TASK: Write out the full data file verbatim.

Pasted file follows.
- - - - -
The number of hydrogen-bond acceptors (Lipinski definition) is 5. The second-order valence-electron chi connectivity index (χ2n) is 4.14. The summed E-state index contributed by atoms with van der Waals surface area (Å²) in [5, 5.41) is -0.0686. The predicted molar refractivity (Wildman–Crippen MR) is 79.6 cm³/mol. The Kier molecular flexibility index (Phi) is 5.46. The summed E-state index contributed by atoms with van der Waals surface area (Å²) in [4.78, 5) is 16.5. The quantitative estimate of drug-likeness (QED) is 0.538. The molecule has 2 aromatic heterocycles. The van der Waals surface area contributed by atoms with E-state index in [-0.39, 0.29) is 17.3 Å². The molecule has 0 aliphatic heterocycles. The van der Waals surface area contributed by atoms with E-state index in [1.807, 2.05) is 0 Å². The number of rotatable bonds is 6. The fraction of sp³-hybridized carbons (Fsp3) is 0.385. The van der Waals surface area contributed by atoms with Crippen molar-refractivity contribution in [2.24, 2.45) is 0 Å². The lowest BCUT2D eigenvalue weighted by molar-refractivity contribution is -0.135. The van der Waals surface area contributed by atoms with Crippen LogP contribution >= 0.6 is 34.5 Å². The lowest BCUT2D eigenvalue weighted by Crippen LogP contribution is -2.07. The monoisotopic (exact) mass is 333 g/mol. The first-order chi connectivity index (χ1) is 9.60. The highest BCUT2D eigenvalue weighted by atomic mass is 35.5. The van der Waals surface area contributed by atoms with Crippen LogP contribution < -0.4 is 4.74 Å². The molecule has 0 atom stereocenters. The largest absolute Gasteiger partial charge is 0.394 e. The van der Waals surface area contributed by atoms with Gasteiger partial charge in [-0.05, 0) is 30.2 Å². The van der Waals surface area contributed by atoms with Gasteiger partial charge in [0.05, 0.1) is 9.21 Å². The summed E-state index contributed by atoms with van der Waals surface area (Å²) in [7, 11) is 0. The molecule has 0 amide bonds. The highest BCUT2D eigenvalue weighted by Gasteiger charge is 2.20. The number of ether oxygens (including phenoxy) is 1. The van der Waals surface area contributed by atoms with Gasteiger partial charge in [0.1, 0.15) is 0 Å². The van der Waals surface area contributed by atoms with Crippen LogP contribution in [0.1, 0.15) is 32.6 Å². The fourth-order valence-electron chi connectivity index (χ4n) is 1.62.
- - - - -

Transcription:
The number of hydrogen-bond acceptors (Lipinski definition) is 5. The second-order valence-electron chi connectivity index (χ2n) is 4.14. The summed E-state index contributed by atoms with van der Waals surface area (Å²) in [5, 5.41) is -0.0686. The predicted molar refractivity (Wildman–Crippen MR) is 79.6 cm³/mol. The Kier molecular flexibility index (Phi) is 5.46. The summed E-state index contributed by atoms with van der Waals surface area (Å²) in [4.78, 5) is 16.5. The quantitative estimate of drug-likeness (QED) is 0.538. The molecule has 2 aromatic heterocycles. The van der Waals surface area contributed by atoms with E-state index in [-0.39, 0.29) is 17.3 Å². The molecule has 0 aliphatic heterocycles. The van der Waals surface area contributed by atoms with E-state index in [1.807, 2.05) is 0 Å². The number of rotatable bonds is 6. The fraction of sp³-hybridized carbons (Fsp3) is 0.385. The van der Waals surface area contributed by atoms with Crippen molar-refractivity contribution in [2.24, 2.45) is 0 Å². The lowest BCUT2D eigenvalue weighted by molar-refractivity contribution is -0.135. The van der Waals surface area contributed by atoms with Crippen LogP contribution >= 0.6 is 34.5 Å². The lowest BCUT2D eigenvalue weighted by Crippen LogP contribution is -2.07. The monoisotopic (exact) mass is 333 g/mol. The first-order chi connectivity index (χ1) is 9.60. The highest BCUT2D eigenvalue weighted by atomic mass is 35.5. The van der Waals surface area contributed by atoms with Crippen LogP contribution < -0.4 is 4.74 Å². The molecule has 0 atom stereocenters. The largest absolute Gasteiger partial charge is 0.394 e. The van der Waals surface area contributed by atoms with Gasteiger partial charge in [-0.05, 0) is 30.2 Å². The van der Waals surface area contributed by atoms with Gasteiger partial charge in [0.05, 0.1) is 9.21 Å². The summed E-state index contributed by atoms with van der Waals surface area (Å²) in [7, 11) is 0. The molecule has 0 amide bonds. The highest BCUT2D eigenvalue weighted by Gasteiger charge is 2.20. The number of ether oxygens (including phenoxy) is 1. The van der Waals surface area contributed by atoms with Gasteiger partial charge in [0.1, 0.15) is 0 Å². The van der Waals surface area contributed by atoms with Crippen LogP contribution in [0.1, 0.15) is 32.6 Å². The fourth-order valence-electron chi connectivity index (χ4n) is 1.62.